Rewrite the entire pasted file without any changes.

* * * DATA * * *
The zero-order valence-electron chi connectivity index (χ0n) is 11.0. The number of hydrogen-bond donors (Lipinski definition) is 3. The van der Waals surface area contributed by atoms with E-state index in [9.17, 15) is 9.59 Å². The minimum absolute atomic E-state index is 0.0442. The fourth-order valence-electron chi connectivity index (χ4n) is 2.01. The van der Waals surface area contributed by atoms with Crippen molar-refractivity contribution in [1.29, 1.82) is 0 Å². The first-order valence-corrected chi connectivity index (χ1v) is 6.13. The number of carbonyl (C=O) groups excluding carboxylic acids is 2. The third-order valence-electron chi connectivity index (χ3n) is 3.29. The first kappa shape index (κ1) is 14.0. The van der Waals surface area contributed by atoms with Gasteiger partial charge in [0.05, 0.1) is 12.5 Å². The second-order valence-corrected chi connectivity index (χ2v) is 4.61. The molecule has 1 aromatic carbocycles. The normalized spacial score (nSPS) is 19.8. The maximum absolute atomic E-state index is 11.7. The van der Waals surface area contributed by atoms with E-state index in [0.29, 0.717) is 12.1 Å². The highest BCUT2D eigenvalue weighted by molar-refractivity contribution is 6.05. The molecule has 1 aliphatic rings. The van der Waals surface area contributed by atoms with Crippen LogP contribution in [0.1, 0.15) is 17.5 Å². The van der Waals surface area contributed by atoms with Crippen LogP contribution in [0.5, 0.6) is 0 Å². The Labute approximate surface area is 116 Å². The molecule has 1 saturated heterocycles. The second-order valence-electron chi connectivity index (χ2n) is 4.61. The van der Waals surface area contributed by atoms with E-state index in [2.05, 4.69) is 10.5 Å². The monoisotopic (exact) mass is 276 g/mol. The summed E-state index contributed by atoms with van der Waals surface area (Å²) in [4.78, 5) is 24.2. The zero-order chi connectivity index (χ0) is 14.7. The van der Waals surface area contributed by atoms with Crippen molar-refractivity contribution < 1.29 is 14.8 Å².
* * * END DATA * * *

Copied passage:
The zero-order valence-electron chi connectivity index (χ0n) is 11.0. The number of hydrogen-bond donors (Lipinski definition) is 3. The van der Waals surface area contributed by atoms with E-state index in [9.17, 15) is 9.59 Å². The minimum absolute atomic E-state index is 0.0442. The fourth-order valence-electron chi connectivity index (χ4n) is 2.01. The van der Waals surface area contributed by atoms with Crippen molar-refractivity contribution in [1.29, 1.82) is 0 Å². The first-order valence-corrected chi connectivity index (χ1v) is 6.13. The number of carbonyl (C=O) groups excluding carboxylic acids is 2. The third-order valence-electron chi connectivity index (χ3n) is 3.29. The first kappa shape index (κ1) is 14.0. The van der Waals surface area contributed by atoms with Gasteiger partial charge in [0.05, 0.1) is 12.5 Å². The second-order valence-corrected chi connectivity index (χ2v) is 4.61. The molecule has 1 aromatic carbocycles. The normalized spacial score (nSPS) is 19.8. The maximum absolute atomic E-state index is 11.7. The van der Waals surface area contributed by atoms with E-state index in [0.29, 0.717) is 12.1 Å². The highest BCUT2D eigenvalue weighted by molar-refractivity contribution is 6.05. The molecule has 1 aliphatic rings. The van der Waals surface area contributed by atoms with Crippen LogP contribution in [0.1, 0.15) is 17.5 Å². The van der Waals surface area contributed by atoms with Crippen LogP contribution in [0.5, 0.6) is 0 Å². The Labute approximate surface area is 116 Å². The molecule has 1 saturated heterocycles. The second-order valence-electron chi connectivity index (χ2n) is 4.61. The van der Waals surface area contributed by atoms with E-state index in [2.05, 4.69) is 10.5 Å². The monoisotopic (exact) mass is 276 g/mol. The summed E-state index contributed by atoms with van der Waals surface area (Å²) in [4.78, 5) is 24.2. The zero-order chi connectivity index (χ0) is 14.7. The van der Waals surface area contributed by atoms with Crippen molar-refractivity contribution < 1.29 is 14.8 Å².